Alexander Zverev landed the biggest win of his career by shocking Novak Djokovic to win the ATP Finals.
The 21-year-old German, who was booed by indignant Roger Federer fans after beating their idol 24 hours earlier, saw off the world number one 6-4 6-3 to the delight of the vast majority at London's 02.
Djokovic, seeking to win a sixth title, had not dropped a set all week and had swatted aside Zverev in the group stages, losing just five games.
But the 31-year-old Serbian may just have run out of steam a little following an incredible run of form over the last six months.
Yet this was a deserved victory for Zverev, who broke his opponent four times in total and finished the match with a vicious, curling passing shot which could very well have come from the boot of the watching David Beckham.
British fans had yet to see the best of Zverev, who despite being seeded fourth at Wimbledon this year bowed out in the third round to Ernests Gulbis.
In fact he has yet to make it past the quarter-finals of a grand slam, but the affable youngster, 6ft 6in tall with his long hair and gold chains, has a definite star quality - and now he can add the London crown to his three Masters titles.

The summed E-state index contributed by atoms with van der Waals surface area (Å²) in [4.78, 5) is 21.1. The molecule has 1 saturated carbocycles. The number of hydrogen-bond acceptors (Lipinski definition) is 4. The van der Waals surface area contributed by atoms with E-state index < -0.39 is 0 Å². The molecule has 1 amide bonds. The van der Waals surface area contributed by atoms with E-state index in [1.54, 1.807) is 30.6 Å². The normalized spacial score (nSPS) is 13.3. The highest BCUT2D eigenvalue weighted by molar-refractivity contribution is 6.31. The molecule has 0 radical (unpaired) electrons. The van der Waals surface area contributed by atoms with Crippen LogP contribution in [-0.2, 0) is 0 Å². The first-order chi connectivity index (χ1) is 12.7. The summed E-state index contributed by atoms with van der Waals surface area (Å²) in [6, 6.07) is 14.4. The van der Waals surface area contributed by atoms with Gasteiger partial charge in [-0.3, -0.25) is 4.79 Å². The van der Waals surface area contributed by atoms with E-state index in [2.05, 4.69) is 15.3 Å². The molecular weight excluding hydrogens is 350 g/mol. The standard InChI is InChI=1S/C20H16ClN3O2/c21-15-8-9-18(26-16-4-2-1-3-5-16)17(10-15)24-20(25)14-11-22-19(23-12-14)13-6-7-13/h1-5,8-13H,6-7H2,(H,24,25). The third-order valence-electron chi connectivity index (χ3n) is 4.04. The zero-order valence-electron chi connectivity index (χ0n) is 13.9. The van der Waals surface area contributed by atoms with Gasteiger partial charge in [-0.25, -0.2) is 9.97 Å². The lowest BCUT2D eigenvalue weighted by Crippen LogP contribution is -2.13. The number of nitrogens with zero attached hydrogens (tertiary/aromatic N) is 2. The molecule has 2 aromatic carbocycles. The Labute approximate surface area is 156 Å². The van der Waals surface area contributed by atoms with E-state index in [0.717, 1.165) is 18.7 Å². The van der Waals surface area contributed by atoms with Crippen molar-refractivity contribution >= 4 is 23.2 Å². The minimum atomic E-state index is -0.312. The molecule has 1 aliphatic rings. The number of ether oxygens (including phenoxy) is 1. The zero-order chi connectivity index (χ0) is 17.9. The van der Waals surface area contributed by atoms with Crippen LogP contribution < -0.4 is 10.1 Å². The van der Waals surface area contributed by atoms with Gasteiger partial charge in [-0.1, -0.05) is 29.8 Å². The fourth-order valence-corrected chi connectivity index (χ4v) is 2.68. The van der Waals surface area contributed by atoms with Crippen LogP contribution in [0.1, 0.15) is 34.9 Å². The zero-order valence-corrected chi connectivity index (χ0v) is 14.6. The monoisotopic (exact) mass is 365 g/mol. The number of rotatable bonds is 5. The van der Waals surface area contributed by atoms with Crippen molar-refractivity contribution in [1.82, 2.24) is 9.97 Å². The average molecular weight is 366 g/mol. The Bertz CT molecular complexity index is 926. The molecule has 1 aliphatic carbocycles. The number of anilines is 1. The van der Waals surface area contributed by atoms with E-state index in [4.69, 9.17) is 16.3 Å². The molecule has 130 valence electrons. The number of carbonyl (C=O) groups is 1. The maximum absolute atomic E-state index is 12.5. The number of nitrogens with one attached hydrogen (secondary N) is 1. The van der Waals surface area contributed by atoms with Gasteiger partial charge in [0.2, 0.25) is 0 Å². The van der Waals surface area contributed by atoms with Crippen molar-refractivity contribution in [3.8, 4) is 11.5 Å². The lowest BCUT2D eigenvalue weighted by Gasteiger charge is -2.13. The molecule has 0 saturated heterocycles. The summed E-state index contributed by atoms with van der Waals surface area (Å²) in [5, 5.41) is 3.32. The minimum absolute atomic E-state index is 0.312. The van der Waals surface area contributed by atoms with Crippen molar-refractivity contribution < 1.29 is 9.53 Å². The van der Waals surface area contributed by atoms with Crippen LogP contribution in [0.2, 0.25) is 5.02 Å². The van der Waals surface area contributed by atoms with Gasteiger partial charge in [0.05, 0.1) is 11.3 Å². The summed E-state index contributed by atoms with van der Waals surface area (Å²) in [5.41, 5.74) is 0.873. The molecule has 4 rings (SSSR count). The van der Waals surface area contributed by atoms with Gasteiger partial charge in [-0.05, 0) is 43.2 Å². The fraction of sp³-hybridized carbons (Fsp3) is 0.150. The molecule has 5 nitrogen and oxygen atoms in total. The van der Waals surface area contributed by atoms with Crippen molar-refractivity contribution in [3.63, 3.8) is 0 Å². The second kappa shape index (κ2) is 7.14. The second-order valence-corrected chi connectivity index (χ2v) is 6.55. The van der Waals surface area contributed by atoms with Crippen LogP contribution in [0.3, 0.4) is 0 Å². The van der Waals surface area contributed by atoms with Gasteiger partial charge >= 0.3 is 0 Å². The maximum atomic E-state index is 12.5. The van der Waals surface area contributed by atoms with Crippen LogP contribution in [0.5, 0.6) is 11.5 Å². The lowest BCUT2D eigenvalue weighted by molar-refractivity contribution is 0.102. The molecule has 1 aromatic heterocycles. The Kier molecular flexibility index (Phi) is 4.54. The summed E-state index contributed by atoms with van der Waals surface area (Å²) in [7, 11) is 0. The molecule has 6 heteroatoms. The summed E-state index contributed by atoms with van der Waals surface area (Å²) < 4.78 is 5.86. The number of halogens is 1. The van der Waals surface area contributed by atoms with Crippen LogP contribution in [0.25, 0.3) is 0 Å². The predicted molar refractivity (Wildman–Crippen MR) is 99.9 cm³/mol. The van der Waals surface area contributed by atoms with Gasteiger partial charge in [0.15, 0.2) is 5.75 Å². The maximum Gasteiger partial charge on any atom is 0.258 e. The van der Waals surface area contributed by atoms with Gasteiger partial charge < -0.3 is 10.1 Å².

"I really can't describe it. It is the biggest title I have ever won," said Zverev. "Firstly I want to congratulate Novak - we may never have seen the tennis he has played in the last few months before.
"He barely lost a match - but thankfully he did to me. We have had so many talks, not only about tennis but all different types of subjects. You are a sharing person and you have shared some titles with me. I appreciate you letting me win one today."
When these two met earlier in the week Zverev had a break point for 5-4 in the opening set but could not convert it.
This time when the opportunity arose at exactly the same point of the match he struck, Djokovic netting to drop serve for the first time at the tournament.
Zverev duly took the set, in which he had landed 21 out of his 24 first serves into court, firing down seven aces in the process, and the world's best player was rattled.
So much so Djokovic was broken again twice at the start of the second set, although a jittery service game in between from Zverev kept him in touch.
Nevertheless, at 5-3 Djokovic had the chance to test his raw opponent's nerve further by forcing him to serve out for the title, but Zverev had other ideas.
The new champion fell to the floor in jubilation and was warmly congratulated on court by Djokovic, who later said: "I'm really happy for him.
"I mean, obviously it's not great to lose a tennis match, especially in the finals of a big tournament. I'm quite disappointed with my game.
"But I'm happy he won the big title because we have a really good and friendly relationship. Obviously you could see how much it means to him. He deserved it.
"Health-wise I haven't been really perfect in the last three or four weeks. That took a lot out of me.
"But I have to be happy with that result. Finishing the year as number one, that was the goal coming into the indoor season. I managed to achieve that.
"Overall it was a phenomenal season that I have to be very proud of."